By Barbara Yau, AsAmNews Staff Writer
Like many of us in early 2021, Martin Lee was deeply affected by many issues, including COVID, George Floyd, and anti-Asian hate crimes. Finding himself in a self-diagnosed “funk,” he needed refuge and found his way back to the art of his youth. He started learning how to make animations on his days off and started animating various characters for practice.
Little did he know that this diversion would lead to the start of something special and empowering for many. With the help of his younger brother Rich Lee, he launched The Other Ones by Lee, a daily collaborative parody comic strip focusing on social justice and “otherness” issues.
Lee created his first comic, which he refers to as a meme, in February 2021 in response to all the anti-Asian hate crimes that were prevalent in the news.
The day after that, he ran his first comic strip that was based on an event from his childhood and also introduced an Asian character named Diggy who was modeled after his brother. Lee felt that it was crucial to be inclusive of all BIPOC in The Other Ones, which he describes as a parody of Charles Schulz’s long-running Peanuts strip — a comic that he happened to love as a kid.
“Utilizing the massive number of tropes Schulz left behind, I wanted to tell the story of the Other Ones — the BIPOC characters who surely existed in Peanutsville, USA, but were never seen nor heard. What would the Asian character be thinking when they see Peppermint Patty sleeping in class? What would two BIPOC characters at the infamous brick wall be saying or thinking? We all know what Charlie Brown would be thinking, or, at least, have a pretty good idea. But, we have no idea what the BIPOC characters would be thinking or feeling. We were never represented. I wanted to represent us,” said Lee.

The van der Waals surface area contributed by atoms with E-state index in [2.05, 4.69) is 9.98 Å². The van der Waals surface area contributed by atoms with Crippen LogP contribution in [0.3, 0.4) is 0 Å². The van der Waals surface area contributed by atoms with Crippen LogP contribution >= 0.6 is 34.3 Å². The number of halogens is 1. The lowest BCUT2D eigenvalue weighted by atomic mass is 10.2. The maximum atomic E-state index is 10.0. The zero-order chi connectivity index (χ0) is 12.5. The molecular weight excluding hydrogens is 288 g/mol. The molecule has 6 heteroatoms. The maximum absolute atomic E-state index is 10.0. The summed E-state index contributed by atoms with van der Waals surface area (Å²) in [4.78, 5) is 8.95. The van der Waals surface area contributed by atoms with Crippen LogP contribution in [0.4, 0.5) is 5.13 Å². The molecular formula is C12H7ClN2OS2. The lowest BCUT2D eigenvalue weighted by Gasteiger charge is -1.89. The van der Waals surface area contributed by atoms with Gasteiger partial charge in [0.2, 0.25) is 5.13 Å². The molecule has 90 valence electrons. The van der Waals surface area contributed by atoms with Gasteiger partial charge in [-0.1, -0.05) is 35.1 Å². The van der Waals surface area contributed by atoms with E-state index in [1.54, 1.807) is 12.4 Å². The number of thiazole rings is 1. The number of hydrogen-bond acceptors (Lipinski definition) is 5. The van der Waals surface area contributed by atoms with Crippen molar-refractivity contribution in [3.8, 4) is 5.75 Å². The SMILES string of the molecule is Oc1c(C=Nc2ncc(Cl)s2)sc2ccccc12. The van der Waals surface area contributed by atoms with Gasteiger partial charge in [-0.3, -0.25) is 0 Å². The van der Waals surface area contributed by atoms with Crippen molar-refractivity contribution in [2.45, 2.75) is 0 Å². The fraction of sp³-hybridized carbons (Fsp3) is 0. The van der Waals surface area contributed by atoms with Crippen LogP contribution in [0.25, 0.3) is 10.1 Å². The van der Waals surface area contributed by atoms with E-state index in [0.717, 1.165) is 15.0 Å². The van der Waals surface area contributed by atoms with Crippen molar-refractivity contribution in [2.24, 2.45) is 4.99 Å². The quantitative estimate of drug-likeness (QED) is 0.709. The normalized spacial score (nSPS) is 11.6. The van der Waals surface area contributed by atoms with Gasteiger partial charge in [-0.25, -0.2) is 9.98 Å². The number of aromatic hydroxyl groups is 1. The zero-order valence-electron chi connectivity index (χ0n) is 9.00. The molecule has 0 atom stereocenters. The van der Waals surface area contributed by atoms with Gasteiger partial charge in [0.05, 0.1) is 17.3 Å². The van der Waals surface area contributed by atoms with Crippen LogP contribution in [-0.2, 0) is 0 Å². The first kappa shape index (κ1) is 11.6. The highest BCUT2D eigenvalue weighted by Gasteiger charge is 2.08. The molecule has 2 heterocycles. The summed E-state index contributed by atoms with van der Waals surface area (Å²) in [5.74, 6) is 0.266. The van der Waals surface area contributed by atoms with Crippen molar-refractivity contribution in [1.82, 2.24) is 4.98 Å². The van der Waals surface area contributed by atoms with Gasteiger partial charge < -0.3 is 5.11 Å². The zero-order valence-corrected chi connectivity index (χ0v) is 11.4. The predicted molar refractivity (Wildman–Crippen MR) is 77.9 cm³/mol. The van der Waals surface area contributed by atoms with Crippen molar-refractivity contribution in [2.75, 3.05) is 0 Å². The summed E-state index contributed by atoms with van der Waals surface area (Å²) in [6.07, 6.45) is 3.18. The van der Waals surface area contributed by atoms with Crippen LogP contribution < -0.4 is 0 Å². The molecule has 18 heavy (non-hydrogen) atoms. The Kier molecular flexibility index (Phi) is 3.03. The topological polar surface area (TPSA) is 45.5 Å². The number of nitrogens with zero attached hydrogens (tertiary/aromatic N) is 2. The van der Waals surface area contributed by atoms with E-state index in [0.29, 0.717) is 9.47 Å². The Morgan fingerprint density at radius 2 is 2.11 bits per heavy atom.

Lee further elaborated that other than Franklin who was Black, there were no other children of color, aside from extremely minor characters like José Peterson, included in the Peanuts comic strip. According to Lee, of the 17,897 Peanuts comics published between 1950 and 2000, Franklin appeared in only 125.
Described as part Peanuts, part Beetle Bailey, part Calvin and Hobbes in drawing influence, The Other Ones reflects the collaboration of Lee and his brother Rich, a psychology professor at the University of Minnesota. While Lee works on the illustrations, his brother helps to provide narratives and insight on various social justice issues that people are facing.
“Rich gives the comics a nuance that I could not provide. He had the words to my images and vice versa. It afforded us both an opportunity to not only collaborate as brothers for the first time, but allow us the freedom of expression that we could not achieve alone,” said Lee.
Since the comic comes out daily, Lee who resides in Pensacola and his brother based in Minneapolis will text each other and work on the strip on most days. Their primary struggle is deciding between single panel comics and long form comics which have four or more panels. Lee stated that single panels are more succinct, but sometimes lack the punch that a longer panel comic brings. But, what is not a struggle for the Lee brothers is finding enough content from which to draw inspiration.
“Sadly, there is an infinite supply of material to draw from. The BIPOC stories have been untold and/or whitewashed for hundreds of years. Thanks to the modern world, there are no secrets,” said Lee, who “cranks out” half a dozen comics daily.
According to Lee, the most popular of their comics seem to be either stories from their childhood or comics about relevant BIPOC people/issues, including the Linda Lindas and Suni Lee.
Lee’s personal favorite is a recent comic he did for his brother on his birthday. He feels it may resonate on a deeper level for many POC who grew up in homes where “I love you” was never spoken, but understood.
Lee’s current goal is to publish an anthology of the comics with narratives from each of them. He would also love to see the comics used in schools to discuss social justice issues, which a few of their followers have done, since their comics are both accessible to everyone and make heavier topics easier to broach.
Lee also has a pipe dream for The Other Ones that is ambitious, yet sentimental.
“I would love for the strip to reach thousands every morning and become a part of people’s daily rhythm. I remember racing downstairs to get the paper every morning to read the daily newspaper. One of us would get the sports section, and the other the comics. Then we would switch. It was a simpler time and a great way to start the day,” said Lee.
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